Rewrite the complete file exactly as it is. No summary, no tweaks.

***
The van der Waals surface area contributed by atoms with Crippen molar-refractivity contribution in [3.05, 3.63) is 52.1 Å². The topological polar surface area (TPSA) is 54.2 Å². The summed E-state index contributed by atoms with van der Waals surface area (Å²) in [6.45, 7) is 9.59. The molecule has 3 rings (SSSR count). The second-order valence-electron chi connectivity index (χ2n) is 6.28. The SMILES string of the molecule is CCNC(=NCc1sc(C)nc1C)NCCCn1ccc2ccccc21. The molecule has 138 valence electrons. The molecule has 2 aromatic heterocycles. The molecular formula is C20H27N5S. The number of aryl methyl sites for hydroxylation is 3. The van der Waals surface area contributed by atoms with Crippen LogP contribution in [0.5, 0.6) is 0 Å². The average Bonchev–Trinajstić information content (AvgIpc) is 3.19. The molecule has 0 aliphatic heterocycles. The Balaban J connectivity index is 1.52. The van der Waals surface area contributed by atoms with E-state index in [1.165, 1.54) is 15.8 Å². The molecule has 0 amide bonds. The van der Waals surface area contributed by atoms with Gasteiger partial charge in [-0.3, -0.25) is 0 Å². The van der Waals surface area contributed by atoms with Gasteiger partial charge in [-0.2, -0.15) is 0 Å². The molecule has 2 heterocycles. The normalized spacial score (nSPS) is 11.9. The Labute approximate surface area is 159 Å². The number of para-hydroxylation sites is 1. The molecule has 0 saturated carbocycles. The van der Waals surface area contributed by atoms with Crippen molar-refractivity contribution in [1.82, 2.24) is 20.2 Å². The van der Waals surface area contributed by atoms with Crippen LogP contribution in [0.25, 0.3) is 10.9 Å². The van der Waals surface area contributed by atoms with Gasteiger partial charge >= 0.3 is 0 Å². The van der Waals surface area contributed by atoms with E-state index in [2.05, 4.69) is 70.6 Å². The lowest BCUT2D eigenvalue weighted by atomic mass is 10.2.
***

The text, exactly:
The van der Waals surface area contributed by atoms with Crippen molar-refractivity contribution in [3.05, 3.63) is 52.1 Å². The topological polar surface area (TPSA) is 54.2 Å². The summed E-state index contributed by atoms with van der Waals surface area (Å²) in [6.45, 7) is 9.59. The molecule has 3 rings (SSSR count). The second-order valence-electron chi connectivity index (χ2n) is 6.28. The SMILES string of the molecule is CCNC(=NCc1sc(C)nc1C)NCCCn1ccc2ccccc21. The molecule has 138 valence electrons. The molecule has 2 aromatic heterocycles. The molecular formula is C20H27N5S. The number of aryl methyl sites for hydroxylation is 3. The van der Waals surface area contributed by atoms with Crippen LogP contribution in [0.5, 0.6) is 0 Å². The average Bonchev–Trinajstić information content (AvgIpc) is 3.19. The molecule has 0 aliphatic heterocycles. The Balaban J connectivity index is 1.52. The van der Waals surface area contributed by atoms with E-state index in [1.165, 1.54) is 15.8 Å². The molecule has 0 amide bonds. The van der Waals surface area contributed by atoms with Gasteiger partial charge in [-0.3, -0.25) is 0 Å². The van der Waals surface area contributed by atoms with Gasteiger partial charge in [-0.2, -0.15) is 0 Å². The molecule has 2 heterocycles. The normalized spacial score (nSPS) is 11.9. The Labute approximate surface area is 159 Å². The number of para-hydroxylation sites is 1. The molecule has 0 saturated carbocycles. The van der Waals surface area contributed by atoms with Crippen molar-refractivity contribution in [1.82, 2.24) is 20.2 Å². The van der Waals surface area contributed by atoms with Crippen LogP contribution in [0.25, 0.3) is 10.9 Å². The van der Waals surface area contributed by atoms with Gasteiger partial charge >= 0.3 is 0 Å². The van der Waals surface area contributed by atoms with E-state index in [2.05, 4.69) is 70.6 Å². The lowest BCUT2D eigenvalue weighted by atomic mass is 10.2.